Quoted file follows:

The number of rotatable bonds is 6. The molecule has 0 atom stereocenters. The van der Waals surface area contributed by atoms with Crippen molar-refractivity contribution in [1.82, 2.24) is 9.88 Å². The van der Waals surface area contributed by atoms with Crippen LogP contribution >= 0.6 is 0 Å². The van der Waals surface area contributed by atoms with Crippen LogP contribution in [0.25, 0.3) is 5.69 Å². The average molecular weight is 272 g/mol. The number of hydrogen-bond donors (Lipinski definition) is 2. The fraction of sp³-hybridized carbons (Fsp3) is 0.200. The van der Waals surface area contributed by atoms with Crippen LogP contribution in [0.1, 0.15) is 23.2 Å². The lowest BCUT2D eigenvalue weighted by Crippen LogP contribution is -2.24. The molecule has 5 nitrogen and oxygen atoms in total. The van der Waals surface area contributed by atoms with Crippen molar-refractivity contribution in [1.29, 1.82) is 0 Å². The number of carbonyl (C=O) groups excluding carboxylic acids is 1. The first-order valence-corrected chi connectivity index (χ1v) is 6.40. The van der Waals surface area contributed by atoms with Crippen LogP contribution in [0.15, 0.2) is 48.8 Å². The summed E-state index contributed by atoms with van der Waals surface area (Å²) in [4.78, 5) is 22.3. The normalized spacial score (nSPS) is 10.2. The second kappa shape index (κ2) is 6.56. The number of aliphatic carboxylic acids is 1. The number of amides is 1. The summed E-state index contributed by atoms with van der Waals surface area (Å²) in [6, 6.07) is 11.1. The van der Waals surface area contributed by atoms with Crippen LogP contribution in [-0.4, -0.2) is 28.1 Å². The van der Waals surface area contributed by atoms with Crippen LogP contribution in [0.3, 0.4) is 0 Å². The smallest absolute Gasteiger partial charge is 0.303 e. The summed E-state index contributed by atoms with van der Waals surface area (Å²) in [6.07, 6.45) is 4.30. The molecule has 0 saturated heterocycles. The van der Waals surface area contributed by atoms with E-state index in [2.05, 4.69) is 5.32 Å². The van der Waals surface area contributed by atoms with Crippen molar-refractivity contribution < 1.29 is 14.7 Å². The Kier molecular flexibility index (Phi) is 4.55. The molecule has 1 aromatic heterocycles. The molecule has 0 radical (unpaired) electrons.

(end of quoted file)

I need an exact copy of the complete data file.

The number of rotatable bonds is 6. The molecule has 0 atom stereocenters. The van der Waals surface area contributed by atoms with Crippen molar-refractivity contribution in [1.82, 2.24) is 9.88 Å². The van der Waals surface area contributed by atoms with Crippen LogP contribution >= 0.6 is 0 Å². The van der Waals surface area contributed by atoms with Crippen LogP contribution in [0.25, 0.3) is 5.69 Å². The average molecular weight is 272 g/mol. The number of hydrogen-bond donors (Lipinski definition) is 2. The fraction of sp³-hybridized carbons (Fsp3) is 0.200. The van der Waals surface area contributed by atoms with Crippen LogP contribution in [0.1, 0.15) is 23.2 Å². The lowest BCUT2D eigenvalue weighted by Crippen LogP contribution is -2.24. The molecule has 5 nitrogen and oxygen atoms in total. The van der Waals surface area contributed by atoms with Crippen molar-refractivity contribution in [1.29, 1.82) is 0 Å². The number of carbonyl (C=O) groups excluding carboxylic acids is 1. The first-order valence-corrected chi connectivity index (χ1v) is 6.40. The van der Waals surface area contributed by atoms with Crippen LogP contribution in [0.15, 0.2) is 48.8 Å². The summed E-state index contributed by atoms with van der Waals surface area (Å²) in [4.78, 5) is 22.3. The normalized spacial score (nSPS) is 10.2. The second kappa shape index (κ2) is 6.56. The number of aliphatic carboxylic acids is 1. The number of amides is 1. The summed E-state index contributed by atoms with van der Waals surface area (Å²) in [6, 6.07) is 11.1. The van der Waals surface area contributed by atoms with Crippen LogP contribution in [-0.4, -0.2) is 28.1 Å². The van der Waals surface area contributed by atoms with Crippen LogP contribution in [0.3, 0.4) is 0 Å². The smallest absolute Gasteiger partial charge is 0.303 e. The summed E-state index contributed by atoms with van der Waals surface area (Å²) in [6.07, 6.45) is 4.30. The molecule has 0 saturated heterocycles. The van der Waals surface area contributed by atoms with E-state index in [2.05, 4.69) is 5.32 Å². The van der Waals surface area contributed by atoms with Crippen molar-refractivity contribution < 1.29 is 14.7 Å². The Kier molecular flexibility index (Phi) is 4.55. The molecule has 1 aromatic heterocycles. The molecule has 0 radical (unpaired) electrons.